Computer-assisted learning in critical care: From ENIAC to HAL

K. Tegtmeyer, L. Ibsen, B. Goldstein

Research output: Contribution to journalReview articlepeer-review

28 Scopus citations


Computers are commonly used to serve many functions in today's modern intensive care unit. One of the most intriguing and perhaps most challenging applications of computers has been to attempt to improve medical education. With the introduction of the first computer, medical educators began looking for ways to incorporate their use into the modern curriculum. Prior limitations of cost and complexity of computers have consistently decreased since their introduction, making it increasingly feasible to incorporate computers into medical education. Simultaneously, the capabilities and capacities of computers have increased. Combining the computer with other modern digital technology has allowed the development of more intricate and realistic educational tools. The purpose of this article is to briefly describe the history and use of computers in medical education with special reference to critical care medicine. In addition, we will examine the role of computers in teaching and learning and discuss the types of interaction between the computer user and the computer.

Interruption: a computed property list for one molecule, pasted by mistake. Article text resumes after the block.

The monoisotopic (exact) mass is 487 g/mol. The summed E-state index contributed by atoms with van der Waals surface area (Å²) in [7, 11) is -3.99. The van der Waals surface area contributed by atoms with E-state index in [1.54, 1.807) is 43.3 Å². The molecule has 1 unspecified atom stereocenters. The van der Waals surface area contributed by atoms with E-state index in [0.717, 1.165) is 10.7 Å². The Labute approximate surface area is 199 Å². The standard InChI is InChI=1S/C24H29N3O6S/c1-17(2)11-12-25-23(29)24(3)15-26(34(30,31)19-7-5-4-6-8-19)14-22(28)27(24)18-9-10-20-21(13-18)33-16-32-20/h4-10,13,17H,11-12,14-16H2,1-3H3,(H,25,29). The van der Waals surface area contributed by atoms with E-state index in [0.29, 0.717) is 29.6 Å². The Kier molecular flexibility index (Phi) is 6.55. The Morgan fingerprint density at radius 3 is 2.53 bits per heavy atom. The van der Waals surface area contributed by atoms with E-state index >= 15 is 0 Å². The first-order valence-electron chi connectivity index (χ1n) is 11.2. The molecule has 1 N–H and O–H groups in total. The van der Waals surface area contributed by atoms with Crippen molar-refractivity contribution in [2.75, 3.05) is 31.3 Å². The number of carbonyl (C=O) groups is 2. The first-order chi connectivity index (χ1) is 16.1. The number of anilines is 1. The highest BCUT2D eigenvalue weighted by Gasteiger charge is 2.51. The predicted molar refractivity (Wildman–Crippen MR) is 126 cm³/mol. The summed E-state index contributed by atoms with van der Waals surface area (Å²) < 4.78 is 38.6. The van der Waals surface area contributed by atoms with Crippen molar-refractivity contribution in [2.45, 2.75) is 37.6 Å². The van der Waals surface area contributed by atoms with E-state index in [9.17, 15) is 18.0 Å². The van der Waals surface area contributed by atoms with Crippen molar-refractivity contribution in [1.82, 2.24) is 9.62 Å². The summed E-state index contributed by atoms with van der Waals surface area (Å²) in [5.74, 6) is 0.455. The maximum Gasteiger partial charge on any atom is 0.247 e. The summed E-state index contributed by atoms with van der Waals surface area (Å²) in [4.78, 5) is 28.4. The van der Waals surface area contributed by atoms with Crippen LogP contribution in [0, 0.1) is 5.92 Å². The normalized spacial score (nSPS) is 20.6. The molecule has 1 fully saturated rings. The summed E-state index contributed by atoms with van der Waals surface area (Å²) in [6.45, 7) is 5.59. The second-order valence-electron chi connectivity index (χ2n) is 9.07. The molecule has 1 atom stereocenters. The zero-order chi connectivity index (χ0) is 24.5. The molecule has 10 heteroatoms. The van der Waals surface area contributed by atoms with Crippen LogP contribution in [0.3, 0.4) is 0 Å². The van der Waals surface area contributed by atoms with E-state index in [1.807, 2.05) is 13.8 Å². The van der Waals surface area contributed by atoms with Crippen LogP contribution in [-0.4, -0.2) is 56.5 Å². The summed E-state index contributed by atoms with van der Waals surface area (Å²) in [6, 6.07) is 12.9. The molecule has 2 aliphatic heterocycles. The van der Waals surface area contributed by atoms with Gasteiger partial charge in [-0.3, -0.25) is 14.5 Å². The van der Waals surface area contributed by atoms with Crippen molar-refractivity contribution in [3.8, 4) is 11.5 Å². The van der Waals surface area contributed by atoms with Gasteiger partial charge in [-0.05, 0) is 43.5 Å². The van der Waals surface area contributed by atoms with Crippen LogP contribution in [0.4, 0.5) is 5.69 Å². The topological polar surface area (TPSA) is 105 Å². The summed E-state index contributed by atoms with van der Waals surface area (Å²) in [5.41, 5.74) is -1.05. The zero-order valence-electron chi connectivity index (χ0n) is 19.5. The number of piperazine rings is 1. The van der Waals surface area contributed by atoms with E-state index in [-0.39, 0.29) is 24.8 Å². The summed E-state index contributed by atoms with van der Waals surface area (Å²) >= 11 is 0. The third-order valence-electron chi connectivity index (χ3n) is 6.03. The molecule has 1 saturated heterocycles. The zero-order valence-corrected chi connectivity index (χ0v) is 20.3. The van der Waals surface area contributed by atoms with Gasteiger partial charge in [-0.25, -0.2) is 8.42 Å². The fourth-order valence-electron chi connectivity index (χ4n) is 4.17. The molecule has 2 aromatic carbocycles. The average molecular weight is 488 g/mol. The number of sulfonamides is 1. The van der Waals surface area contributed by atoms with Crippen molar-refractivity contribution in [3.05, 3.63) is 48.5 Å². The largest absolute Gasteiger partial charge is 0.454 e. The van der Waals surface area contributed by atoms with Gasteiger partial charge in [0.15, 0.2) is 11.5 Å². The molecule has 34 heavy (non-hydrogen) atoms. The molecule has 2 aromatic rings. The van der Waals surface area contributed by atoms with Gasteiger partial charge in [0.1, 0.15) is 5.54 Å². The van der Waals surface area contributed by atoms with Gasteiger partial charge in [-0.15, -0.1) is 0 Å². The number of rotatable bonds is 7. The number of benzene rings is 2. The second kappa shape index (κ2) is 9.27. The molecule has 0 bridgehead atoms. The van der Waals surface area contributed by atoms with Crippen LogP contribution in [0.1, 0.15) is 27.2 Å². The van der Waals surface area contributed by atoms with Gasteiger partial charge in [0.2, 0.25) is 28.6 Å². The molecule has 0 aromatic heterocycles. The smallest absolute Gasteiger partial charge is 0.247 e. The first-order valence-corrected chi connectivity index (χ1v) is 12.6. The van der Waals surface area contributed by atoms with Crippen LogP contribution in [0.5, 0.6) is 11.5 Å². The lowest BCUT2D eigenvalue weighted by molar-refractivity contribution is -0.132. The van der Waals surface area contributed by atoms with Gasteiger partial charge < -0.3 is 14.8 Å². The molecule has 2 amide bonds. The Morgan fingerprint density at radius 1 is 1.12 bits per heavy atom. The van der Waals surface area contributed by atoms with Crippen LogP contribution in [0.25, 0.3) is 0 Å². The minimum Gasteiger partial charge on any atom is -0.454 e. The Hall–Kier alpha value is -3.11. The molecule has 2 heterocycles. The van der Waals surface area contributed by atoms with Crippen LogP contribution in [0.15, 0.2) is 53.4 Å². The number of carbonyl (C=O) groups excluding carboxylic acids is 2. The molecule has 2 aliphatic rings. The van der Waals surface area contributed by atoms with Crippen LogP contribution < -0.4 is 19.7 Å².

Original languageEnglish (US)
Pages (from-to)N177-N182
JournalCritical care medicine
Issue number8 SUPPL.
StatePublished - Aug 25 2001


  • Computer-assisted learning
  • Critical care
  • History of computer-assisted learning
  • Interactivity
  • Medical education
  • Scenarios
  • World Wide Web

ASJC Scopus subject areas

  • Critical Care and Intensive Care Medicine


Dive into the research topics of 'Computer-assisted learning in critical care: From ENIAC to HAL'. Together they form a unique fingerprint.

Cite this